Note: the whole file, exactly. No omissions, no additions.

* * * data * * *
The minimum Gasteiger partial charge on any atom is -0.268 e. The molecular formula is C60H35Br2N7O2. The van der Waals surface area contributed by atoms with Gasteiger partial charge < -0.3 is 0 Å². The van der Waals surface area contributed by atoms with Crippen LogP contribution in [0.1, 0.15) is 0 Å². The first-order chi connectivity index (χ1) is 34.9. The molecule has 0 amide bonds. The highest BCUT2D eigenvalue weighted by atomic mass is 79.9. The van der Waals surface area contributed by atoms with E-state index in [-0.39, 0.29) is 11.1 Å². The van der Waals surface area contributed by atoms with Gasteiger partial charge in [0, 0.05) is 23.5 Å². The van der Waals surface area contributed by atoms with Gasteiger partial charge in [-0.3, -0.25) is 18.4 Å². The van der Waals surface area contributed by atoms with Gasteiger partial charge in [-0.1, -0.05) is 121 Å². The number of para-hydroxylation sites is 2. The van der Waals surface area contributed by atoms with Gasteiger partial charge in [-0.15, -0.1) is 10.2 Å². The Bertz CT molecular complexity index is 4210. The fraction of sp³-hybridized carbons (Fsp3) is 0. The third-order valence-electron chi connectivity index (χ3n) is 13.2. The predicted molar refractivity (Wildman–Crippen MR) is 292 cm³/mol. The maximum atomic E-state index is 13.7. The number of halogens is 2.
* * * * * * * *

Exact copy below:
The minimum Gasteiger partial charge on any atom is -0.268 e. The molecular formula is C60H35Br2N7O2. The van der Waals surface area contributed by atoms with Gasteiger partial charge < -0.3 is 0 Å². The van der Waals surface area contributed by atoms with Crippen LogP contribution in [0.1, 0.15) is 0 Å². The first-order chi connectivity index (χ1) is 34.9. The molecule has 0 amide bonds. The highest BCUT2D eigenvalue weighted by atomic mass is 79.9. The van der Waals surface area contributed by atoms with E-state index in [-0.39, 0.29) is 11.1 Å². The van der Waals surface area contributed by atoms with Gasteiger partial charge in [0, 0.05) is 23.5 Å². The van der Waals surface area contributed by atoms with Gasteiger partial charge in [-0.3, -0.25) is 18.4 Å². The van der Waals surface area contributed by atoms with Gasteiger partial charge in [-0.1, -0.05) is 121 Å². The number of para-hydroxylation sites is 2. The van der Waals surface area contributed by atoms with Gasteiger partial charge in [-0.15, -0.1) is 10.2 Å². The Bertz CT molecular complexity index is 4210. The fraction of sp³-hybridized carbons (Fsp3) is 0. The third-order valence-electron chi connectivity index (χ3n) is 13.2. The predicted molar refractivity (Wildman–Crippen MR) is 292 cm³/mol. The maximum atomic E-state index is 13.7. The number of halogens is 2.